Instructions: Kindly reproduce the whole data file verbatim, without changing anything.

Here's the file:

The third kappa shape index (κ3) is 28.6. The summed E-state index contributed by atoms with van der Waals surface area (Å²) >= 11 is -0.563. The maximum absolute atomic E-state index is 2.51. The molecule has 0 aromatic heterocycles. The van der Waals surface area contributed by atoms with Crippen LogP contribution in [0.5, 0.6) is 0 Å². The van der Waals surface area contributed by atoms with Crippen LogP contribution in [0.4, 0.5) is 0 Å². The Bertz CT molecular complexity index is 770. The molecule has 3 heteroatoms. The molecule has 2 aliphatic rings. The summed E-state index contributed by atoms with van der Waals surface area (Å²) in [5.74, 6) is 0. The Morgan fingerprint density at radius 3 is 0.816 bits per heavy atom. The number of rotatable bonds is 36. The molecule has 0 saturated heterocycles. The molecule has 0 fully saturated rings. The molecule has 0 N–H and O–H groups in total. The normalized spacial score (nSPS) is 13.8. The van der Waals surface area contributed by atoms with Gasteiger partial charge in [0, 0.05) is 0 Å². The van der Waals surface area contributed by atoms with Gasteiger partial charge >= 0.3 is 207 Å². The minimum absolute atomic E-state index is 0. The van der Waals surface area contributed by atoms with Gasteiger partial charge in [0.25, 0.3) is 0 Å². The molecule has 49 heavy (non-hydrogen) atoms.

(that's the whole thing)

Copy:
The third kappa shape index (κ3) is 28.6. The summed E-state index contributed by atoms with van der Waals surface area (Å²) >= 11 is -0.563. The maximum absolute atomic E-state index is 2.51. The molecule has 0 aromatic heterocycles. The van der Waals surface area contributed by atoms with Crippen LogP contribution in [0.5, 0.6) is 0 Å². The van der Waals surface area contributed by atoms with Crippen LogP contribution in [0.4, 0.5) is 0 Å². The Bertz CT molecular complexity index is 770. The molecule has 3 heteroatoms. The molecule has 2 aliphatic rings. The summed E-state index contributed by atoms with van der Waals surface area (Å²) in [5.74, 6) is 0. The Morgan fingerprint density at radius 3 is 0.816 bits per heavy atom. The number of rotatable bonds is 36. The molecule has 0 saturated heterocycles. The molecule has 0 fully saturated rings. The molecule has 0 N–H and O–H groups in total. The normalized spacial score (nSPS) is 13.8. The van der Waals surface area contributed by atoms with Gasteiger partial charge in [0, 0.05) is 0 Å². The van der Waals surface area contributed by atoms with Gasteiger partial charge >= 0.3 is 207 Å². The minimum absolute atomic E-state index is 0. The van der Waals surface area contributed by atoms with Gasteiger partial charge in [0.25, 0.3) is 0 Å². The molecule has 49 heavy (non-hydrogen) atoms.